Nos. 69 – 93: Attitude Adjustment Playlist.

Around five years ago, I was taking the A train downtown to West 4th Street. It was my usual early morning and I was in my final semester of grad school. I was feeling edgy, having taken on a project at a professor’s request that turned out to be several dozen more hours worth of work than I had anticipated, in addition to applying for jobs and considering a move.

Like any self-respecting New York resident, I had my earbuds in. I don’t remember what moved me to do it, but I put my music on shuffle. The first song that came on was “Take it Easy” by the Eagles. (“Take it easy, take it easy/Don’t let the sound of your own wheels drive you crazy/Lighten up while you still can/Don’t even try to understand/
Just find a place to make your stand, and take it easy.”)

OK, shuffle. I’m listening.

Then came “You Get What You Give,” one of my favorite late Millenia tunes that is highly underrated, in my opinion.

I soon started to stash away songs for the playlist I labeled “Attitude Adjustment.” What followed was an assortment of initially random, then carefully curated tunes to turn my day from “dreading it” to “hm… ok, maybe.”

Today, I share that list with you.

  1. The Eagles, “Take it Easy”
  2. New Radicals, “You Get What You Give”
  3. Florence and the Machine, “Shake It Out”
  4. Jackson 5, “I Want You Back”
  5. Lit, “My Own Worst Enemy”
  6. Meatloaf, “Paradise by the Dashboard Lights”
  7. Smash Mouth, “All Star”
  8. Toploader, “Dancin in the Moonlight”
  9. Bruce Springsteen, “Born to Run”
  10. The Who, “Pinball Wizard”
  11. The Sweet, “Ballroom Blitz”
  12. Lady Gaga, “Born This Way”
  13. Beyonce, “Run the World”
  14. Harvey Danger, “Flagpole Sitta”
  15. Blink 182, “What’s My Age Again?
  16. No Doubt, “Just a Girl”
  17. Hair, “I’ve Got Life”
  18. Adele, “Rumor Has It”
  19. Peter Gabriel, “Down to Earth”
  20. Van Morrison, “Brown Eyed Girl”
  21. Michael Jackson, “Blame It On the Boogie”
  22. The Wonders, “That Thing You Do!”
  23. The Beatles, “Twist and Shout”

I’m Still Here. I’m Still Grateful.

I have not written a gratitude post here for three weeks. It’s the longest single stretch of absence I’ve had in either incarnation of this project.

I feel I owe you an explanation. And moreover, I owe it to myself to be truthful.

The presidential election left me deeply, truly, painfully sad. Not for a due process of the constitution or because “my side lost.” I was grieving over the spike in hate, upswing in violence and aggression, and the pervasive fear that everyone from the gas station attendant to my second graders wore like a second skin. Those of us who stayed awake that night were exhausted the next morning. Many who had gone to sleep awoke puzzled and confused. Not one of us was confident.

In the following days, I went through my routine. I went to work where I tried to answer some questions. I watched Netflix. I slept as best I could. The blog went unaddressed. It didn’t feel good not to write, but not writing felt better than I imagined writing would. Writing is deeply personal to me, and the thought of writing, processing hurt. I could continue on and deny that anything happened. I could do a full out emotional excavation. Or I could retreat.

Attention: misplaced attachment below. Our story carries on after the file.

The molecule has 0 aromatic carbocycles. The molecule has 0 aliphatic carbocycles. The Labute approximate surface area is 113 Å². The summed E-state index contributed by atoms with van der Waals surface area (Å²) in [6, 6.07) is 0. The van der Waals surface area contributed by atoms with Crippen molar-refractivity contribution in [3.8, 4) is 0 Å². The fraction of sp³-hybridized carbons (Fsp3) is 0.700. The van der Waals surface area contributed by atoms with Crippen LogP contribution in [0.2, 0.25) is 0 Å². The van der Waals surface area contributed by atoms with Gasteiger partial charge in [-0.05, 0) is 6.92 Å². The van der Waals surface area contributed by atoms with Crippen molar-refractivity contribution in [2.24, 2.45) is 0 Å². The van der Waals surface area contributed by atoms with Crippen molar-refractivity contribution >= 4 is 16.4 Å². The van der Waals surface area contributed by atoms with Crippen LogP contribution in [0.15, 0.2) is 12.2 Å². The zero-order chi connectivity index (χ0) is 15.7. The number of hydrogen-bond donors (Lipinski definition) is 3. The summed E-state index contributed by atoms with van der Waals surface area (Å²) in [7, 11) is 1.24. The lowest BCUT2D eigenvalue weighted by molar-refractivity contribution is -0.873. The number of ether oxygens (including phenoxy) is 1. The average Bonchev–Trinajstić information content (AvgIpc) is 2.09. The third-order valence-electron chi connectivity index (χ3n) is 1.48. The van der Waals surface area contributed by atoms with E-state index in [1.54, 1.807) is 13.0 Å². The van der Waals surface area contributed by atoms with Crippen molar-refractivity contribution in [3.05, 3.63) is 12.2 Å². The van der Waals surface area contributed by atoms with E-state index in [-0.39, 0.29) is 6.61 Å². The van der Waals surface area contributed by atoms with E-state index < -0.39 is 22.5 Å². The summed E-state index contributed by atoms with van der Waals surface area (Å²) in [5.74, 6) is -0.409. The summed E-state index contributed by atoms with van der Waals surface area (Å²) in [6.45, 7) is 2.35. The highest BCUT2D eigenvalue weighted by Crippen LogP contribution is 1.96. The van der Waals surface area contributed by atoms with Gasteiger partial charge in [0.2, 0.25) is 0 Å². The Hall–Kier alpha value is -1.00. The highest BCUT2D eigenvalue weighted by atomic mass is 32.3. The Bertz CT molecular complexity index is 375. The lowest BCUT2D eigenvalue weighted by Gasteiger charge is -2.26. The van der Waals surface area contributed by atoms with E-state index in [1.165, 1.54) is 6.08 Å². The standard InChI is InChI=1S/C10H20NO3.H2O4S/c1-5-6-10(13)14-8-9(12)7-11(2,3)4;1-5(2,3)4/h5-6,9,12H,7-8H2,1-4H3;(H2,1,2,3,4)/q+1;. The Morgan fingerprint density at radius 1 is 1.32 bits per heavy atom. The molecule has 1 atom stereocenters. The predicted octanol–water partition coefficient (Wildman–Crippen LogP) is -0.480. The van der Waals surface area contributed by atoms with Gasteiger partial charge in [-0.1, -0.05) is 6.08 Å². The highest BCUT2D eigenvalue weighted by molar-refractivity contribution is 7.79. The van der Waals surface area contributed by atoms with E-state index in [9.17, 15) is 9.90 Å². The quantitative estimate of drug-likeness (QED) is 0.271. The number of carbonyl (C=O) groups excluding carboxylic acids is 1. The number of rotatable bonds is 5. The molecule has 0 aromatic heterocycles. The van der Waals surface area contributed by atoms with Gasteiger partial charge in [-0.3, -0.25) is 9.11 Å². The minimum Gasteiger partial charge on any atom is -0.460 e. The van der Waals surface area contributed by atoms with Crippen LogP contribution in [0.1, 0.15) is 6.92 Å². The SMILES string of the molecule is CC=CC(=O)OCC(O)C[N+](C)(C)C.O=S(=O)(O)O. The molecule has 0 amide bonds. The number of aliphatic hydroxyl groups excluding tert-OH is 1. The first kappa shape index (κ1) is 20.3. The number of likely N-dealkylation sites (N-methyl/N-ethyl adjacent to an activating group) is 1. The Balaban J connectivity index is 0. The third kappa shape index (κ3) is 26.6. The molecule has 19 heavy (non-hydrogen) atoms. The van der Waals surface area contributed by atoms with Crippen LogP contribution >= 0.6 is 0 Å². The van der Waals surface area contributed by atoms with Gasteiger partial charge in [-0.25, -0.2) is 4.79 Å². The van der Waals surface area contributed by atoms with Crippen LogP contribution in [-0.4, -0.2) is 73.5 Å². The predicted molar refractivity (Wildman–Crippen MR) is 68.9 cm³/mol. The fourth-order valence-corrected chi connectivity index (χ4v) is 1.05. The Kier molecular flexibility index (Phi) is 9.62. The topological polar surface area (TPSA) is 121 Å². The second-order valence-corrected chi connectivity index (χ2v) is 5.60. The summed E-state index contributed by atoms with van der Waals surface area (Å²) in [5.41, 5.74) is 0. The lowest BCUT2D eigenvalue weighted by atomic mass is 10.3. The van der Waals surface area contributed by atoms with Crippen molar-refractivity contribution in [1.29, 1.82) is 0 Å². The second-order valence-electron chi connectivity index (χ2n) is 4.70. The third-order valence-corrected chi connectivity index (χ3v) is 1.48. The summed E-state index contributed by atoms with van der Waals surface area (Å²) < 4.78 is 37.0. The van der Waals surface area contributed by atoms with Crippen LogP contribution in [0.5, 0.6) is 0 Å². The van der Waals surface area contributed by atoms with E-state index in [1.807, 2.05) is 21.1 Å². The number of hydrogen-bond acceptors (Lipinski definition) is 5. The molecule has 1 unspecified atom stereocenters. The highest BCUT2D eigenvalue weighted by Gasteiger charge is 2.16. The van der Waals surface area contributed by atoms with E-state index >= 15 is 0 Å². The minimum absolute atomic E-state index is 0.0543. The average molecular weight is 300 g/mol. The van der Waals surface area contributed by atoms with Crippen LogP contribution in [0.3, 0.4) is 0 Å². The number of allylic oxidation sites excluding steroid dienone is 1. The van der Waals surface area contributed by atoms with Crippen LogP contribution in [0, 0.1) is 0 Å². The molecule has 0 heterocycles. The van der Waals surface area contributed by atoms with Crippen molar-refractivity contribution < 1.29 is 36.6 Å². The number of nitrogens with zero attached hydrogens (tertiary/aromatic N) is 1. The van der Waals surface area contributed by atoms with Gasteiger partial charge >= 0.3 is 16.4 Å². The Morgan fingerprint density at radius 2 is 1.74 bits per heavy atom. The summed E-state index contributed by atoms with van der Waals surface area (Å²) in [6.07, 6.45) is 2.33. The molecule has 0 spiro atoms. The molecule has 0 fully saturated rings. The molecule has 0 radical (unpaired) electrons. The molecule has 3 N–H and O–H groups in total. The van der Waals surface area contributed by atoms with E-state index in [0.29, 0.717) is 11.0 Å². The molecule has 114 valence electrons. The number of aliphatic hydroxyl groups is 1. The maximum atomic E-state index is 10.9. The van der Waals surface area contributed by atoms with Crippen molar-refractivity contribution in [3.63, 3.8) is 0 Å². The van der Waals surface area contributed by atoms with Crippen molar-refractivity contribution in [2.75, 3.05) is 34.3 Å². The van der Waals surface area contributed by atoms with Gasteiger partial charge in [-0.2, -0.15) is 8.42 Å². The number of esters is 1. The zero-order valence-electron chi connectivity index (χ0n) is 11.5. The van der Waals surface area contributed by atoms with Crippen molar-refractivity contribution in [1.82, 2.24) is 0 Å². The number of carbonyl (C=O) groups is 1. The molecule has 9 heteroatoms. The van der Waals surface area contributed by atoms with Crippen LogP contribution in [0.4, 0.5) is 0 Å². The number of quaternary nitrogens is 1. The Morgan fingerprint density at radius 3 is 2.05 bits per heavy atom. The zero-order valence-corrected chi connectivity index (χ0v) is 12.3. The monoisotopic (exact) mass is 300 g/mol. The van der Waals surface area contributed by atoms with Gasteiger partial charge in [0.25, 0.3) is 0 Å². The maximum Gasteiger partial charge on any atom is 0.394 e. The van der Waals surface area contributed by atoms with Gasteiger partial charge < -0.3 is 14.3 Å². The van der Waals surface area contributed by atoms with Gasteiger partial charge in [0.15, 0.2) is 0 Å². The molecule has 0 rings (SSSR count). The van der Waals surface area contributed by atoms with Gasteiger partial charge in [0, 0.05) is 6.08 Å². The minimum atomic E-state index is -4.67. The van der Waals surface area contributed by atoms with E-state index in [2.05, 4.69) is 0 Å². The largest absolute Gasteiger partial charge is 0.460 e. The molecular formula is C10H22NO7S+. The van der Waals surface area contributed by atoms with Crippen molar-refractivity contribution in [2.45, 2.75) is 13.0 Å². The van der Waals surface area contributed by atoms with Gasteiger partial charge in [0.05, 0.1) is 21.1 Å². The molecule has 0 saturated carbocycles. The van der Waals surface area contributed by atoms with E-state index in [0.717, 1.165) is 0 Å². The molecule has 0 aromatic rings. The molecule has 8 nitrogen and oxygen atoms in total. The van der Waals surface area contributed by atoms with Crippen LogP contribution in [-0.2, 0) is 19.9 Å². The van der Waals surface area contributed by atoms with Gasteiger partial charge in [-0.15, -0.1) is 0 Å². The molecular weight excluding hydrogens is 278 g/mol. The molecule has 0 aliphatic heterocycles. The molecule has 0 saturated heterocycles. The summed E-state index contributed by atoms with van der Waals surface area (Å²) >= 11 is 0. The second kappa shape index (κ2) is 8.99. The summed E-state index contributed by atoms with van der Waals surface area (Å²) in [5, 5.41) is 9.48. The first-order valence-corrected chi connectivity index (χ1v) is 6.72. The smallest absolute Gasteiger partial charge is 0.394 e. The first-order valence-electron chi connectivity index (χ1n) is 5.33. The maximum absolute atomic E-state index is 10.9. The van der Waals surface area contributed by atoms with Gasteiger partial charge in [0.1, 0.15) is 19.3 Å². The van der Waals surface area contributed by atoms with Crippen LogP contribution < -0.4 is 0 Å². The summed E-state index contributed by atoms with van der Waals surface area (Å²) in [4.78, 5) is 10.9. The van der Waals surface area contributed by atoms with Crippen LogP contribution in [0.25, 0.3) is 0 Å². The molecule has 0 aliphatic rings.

I chose the final option.

I was reminded of a story.

When the plague broke out in London in the 1600s, the prevailing belief was that the disease was spread through close person to person contact. Not knowing what to do, Parliament attempted to contain it by closing the London Theater houses. In that time, a quarter of the city was suffered from what was coined the Black Death. When The Globe and other theaters finally reopened, the residents were terrified. Would life be able to ever continue as usual? Shakespeare, the playwright in resident, was encouraged to present a comedy.

He produced Romeo and Juliet instead.

Shakespeare saw that the people of Great Britain were numb. They had shut down emotionally to somehow function within the world, which was entrenched in death and illness and loss and sorrow. What they needed was not to be tickled by comedy. They needed to feel again.

Today, four hundred years later, I brought myself fully and presently to my yoga mat for the first time in weeks. I was honestly apprehensive to even go to class. (Many yogis will tell you, stuff has a tendency to come up whether you like it or not.) As the instructor lead us through a practiced focused on ahimsa, or non violence, particularly in application towards ourselves, I realized I hadn’t felt my feet in full contact with the floor since the beginning of November. I had not really taken a full deep breath. I had been sprinting from one thing to the next.

Yet to my surprise, there I was: exactly where I had left myself.

I am still hurting. I think this will hurt for a while. I am still struggling to make sense of this world, this world that I see so much beauty and grace and potential in, as well as so much fear, anger, and despair. (Both are true.)

But I am still grateful. And I will be back at it tomorrow, with a compiled list of things that have gotten me through these last three weeks.

In elementary school, I was read a poem  by Max Ehrmann called “Desiderata.” A copy now coincidentally hangs in our lower school copy room. It ends like this:

With all its sham, drudgery, and broken dreams,
it is still a beautiful world.
Be cheerful.
Strive to be happy.

I am here, striving to be happy. It is my hope that this blog, in its honesty and humility, brings you some happiness as well.

With gratitude,


We Interrupt Your Regularly Scheduled Programming….

I have never considered myself a political person. With the deeply impactful election results this week, I’ve been examining why and found a few core reasons.
– I have considered the topics of religion and politics to be taboo in personal conversation and social media (funny, considering that I am a theology teacher.)